A bluefin tuna sold for a record breaking $1.76 million at an auction in Tokyo on Saturday.
The sale is more than twice the previous record of $736,000.
According to Boston.com, the record breaking tuna was sold at the first auction of the year at the Tsukji fish market. The 489 pound fish was caught off the northeastern coast of Japan and was purchased by Kiyoshi Kimura of the Kiyomura Company for 155.4 million yen.
Kimura, who runs the Sushi-Zanmai restaurant chain, paid about $3500 per pound for the fish. The restaurant owner said that he paid more than he expected but didn’t mind because he wanted to give “Japan a boost.”
The annual auction at the Tsukji fish market brings in big money and big fish but it also brings controversy. The bluefin tuna population has been in sharp decline over the last decade due to overfishing. The global tuna conservation team at the Pew Environment Group believes that the annual auction distracts people from the environmental issues inherent with overfishing in Japan.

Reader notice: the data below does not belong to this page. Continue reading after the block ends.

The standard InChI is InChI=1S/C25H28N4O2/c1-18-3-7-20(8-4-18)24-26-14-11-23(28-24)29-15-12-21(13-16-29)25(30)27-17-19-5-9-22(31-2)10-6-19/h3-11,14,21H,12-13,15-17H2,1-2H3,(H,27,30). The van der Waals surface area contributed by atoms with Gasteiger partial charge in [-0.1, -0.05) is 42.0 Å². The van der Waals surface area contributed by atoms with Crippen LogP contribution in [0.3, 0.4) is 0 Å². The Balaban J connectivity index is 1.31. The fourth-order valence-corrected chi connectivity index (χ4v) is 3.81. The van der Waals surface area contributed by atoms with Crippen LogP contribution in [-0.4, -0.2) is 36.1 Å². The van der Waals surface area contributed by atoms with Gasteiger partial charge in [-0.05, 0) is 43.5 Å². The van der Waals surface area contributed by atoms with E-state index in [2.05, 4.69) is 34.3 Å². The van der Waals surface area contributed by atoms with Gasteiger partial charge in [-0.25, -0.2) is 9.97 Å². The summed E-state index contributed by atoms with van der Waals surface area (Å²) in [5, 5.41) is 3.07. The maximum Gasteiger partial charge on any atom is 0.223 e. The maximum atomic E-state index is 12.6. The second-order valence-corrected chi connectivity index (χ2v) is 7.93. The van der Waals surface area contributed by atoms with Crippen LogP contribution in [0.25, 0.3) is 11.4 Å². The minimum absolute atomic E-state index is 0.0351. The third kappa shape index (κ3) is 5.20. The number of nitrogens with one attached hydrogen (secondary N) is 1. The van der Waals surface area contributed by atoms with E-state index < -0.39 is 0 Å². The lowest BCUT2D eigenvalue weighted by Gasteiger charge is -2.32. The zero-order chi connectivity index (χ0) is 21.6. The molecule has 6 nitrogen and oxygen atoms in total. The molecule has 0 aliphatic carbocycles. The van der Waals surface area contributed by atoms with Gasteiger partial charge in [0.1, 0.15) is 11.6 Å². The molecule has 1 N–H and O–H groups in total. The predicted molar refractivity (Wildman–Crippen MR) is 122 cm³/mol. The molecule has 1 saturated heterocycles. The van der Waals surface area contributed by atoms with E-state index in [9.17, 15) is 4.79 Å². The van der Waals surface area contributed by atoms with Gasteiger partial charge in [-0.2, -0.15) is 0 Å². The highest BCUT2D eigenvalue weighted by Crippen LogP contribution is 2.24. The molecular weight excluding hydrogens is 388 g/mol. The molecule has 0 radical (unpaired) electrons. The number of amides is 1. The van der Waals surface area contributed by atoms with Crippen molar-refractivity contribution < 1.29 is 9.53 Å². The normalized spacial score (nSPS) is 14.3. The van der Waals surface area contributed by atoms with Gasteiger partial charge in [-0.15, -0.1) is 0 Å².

“Within the next few days, the first giant Pacific bluefin tuna of 2013 is expected to be auctioned in Tokyo for an astronomical price. Last January, one fish sold for a record $736,000 and made headlines around the world. Purchasing a single bluefin for such a remarkably high price has become an annual cultural event in Japan. But, the fanfare surrounding this event masks a real and pressing problem: the population of this majestic fish is a fraction of what it used to be, and management is practically non-existent.”
Are you surprised that a single fish could sell for more than $1.76 million? Kimura will be able to make some of that money back by selling the fatty slices, called “o-toro,” for $24 a piece.